“The predominant culture in which all groups exist is not experienced in the same way by all persons or groups. The views of those who belong to groups with more social power are validated more than those in marginalized groups. Those in marginalized groups must learn to be bicultural, or to “pass” in the dominant culture to survive, even though that perspective is not their own.[4] For persons of color, in an effort to help organizations achieve their diversity initiatives, there is an expectation that they will check their color at the door in order to assimilate into the existing culture and discursive practices.[5]

One’s viewpoint depends on one’s social identities and one’s social position. This isn’t just a philosophical debate, for it has real world consequences. Studies show that environment has a strong influence on individual development and behavior.

Recent studies on the upper class and lower class makes this abundantly clear. Wealthier people have less empathic accuracy in that they are less able to read the emotional experience of others, to understand and appreciate the persepctive of others. They don’t listen to and pay attention to others as much. They also express fewer pro-social behaviors such as being more rude and aggressive (e.g., driving behavior) along with being less generous.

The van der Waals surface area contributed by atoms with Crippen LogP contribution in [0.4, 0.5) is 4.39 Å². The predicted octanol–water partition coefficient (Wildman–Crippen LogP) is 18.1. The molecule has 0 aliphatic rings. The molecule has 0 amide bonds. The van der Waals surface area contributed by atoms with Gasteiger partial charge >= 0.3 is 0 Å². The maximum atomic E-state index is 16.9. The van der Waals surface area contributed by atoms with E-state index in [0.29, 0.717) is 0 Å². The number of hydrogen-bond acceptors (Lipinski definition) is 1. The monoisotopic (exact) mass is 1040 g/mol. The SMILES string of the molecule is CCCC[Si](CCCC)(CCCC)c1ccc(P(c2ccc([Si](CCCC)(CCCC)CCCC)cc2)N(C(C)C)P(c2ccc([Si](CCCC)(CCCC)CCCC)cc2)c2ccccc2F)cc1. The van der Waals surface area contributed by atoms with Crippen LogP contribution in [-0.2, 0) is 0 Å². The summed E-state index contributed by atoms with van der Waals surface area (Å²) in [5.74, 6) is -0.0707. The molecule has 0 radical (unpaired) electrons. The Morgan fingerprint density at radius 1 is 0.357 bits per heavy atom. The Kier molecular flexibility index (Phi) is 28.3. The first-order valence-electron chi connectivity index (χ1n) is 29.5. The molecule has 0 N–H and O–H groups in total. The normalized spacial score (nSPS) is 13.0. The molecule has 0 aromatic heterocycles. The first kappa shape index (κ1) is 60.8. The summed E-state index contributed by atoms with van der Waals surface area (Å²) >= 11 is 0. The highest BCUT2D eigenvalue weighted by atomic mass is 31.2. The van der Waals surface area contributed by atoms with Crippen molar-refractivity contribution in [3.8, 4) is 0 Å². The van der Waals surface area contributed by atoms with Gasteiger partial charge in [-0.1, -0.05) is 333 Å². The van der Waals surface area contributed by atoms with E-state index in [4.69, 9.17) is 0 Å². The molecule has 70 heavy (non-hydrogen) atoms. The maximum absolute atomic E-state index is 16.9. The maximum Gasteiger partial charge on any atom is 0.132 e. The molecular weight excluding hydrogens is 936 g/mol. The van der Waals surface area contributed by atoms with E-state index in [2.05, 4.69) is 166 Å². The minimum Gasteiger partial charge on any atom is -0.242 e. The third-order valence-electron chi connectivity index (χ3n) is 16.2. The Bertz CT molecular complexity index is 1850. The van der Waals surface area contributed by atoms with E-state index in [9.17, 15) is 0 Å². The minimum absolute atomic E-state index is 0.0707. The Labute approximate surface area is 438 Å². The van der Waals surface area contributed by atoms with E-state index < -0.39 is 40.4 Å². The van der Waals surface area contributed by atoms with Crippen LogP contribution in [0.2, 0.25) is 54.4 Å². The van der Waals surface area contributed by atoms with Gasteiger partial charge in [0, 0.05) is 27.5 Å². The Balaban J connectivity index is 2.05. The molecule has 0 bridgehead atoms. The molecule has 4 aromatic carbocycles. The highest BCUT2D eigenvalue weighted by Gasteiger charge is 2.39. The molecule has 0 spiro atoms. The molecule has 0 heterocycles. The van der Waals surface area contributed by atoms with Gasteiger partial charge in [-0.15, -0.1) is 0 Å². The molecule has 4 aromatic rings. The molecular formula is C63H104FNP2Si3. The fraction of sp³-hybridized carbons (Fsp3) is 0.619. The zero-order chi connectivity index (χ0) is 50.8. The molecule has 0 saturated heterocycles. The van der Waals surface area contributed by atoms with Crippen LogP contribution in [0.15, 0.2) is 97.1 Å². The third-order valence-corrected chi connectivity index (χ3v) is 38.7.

This goes straight to the class issue. Blacks and women, most especially black women, are among the poorest people in America and in the world. Being poor, in some ways, makes them more likely to act in ways that are considered caring and humane. To be on the bottom of society, an individual is more dependent on and interdependent with others.

This could explain why middle and upper class people, both black and white, don’t understand the family structures and support systems of the poor. All they see are marriages under stressful conditions, calling the families weak or broken, but they don’t see the strength of communities surviving under almost impossible conditions.. The ignorance of this judgment from privilege hit home for me when I read the following passage from Stephen Steinberg’s “Poor Culture”: